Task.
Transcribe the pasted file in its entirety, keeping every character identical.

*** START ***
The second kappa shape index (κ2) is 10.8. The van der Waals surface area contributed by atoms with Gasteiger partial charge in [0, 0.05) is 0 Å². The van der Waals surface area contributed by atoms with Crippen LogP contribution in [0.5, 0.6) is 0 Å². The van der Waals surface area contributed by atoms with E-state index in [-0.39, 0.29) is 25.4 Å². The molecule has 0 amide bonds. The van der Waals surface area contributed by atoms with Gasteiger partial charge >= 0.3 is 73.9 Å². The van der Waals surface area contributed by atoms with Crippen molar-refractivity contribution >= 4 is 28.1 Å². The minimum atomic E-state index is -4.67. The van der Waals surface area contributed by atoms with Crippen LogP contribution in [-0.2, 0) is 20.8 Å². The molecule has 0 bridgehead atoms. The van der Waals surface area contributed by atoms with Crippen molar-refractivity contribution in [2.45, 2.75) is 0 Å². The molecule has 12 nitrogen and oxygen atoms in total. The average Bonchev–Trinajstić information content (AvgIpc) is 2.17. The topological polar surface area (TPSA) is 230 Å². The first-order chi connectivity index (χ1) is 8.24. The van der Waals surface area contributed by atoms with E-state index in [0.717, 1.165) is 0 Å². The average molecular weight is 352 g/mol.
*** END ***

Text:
The second kappa shape index (κ2) is 10.8. The van der Waals surface area contributed by atoms with Gasteiger partial charge in [0, 0.05) is 0 Å². The van der Waals surface area contributed by atoms with Crippen LogP contribution in [0.5, 0.6) is 0 Å². The van der Waals surface area contributed by atoms with E-state index in [-0.39, 0.29) is 25.4 Å². The molecule has 0 amide bonds. The van der Waals surface area contributed by atoms with Gasteiger partial charge >= 0.3 is 73.9 Å². The van der Waals surface area contributed by atoms with Crippen molar-refractivity contribution >= 4 is 28.1 Å². The minimum atomic E-state index is -4.67. The van der Waals surface area contributed by atoms with Crippen LogP contribution in [-0.2, 0) is 20.8 Å². The molecule has 0 bridgehead atoms. The van der Waals surface area contributed by atoms with Crippen molar-refractivity contribution in [2.45, 2.75) is 0 Å². The molecule has 12 nitrogen and oxygen atoms in total. The average Bonchev–Trinajstić information content (AvgIpc) is 2.17. The topological polar surface area (TPSA) is 230 Å². The first-order chi connectivity index (χ1) is 8.24. The van der Waals surface area contributed by atoms with E-state index in [0.717, 1.165) is 0 Å². The average molecular weight is 352 g/mol.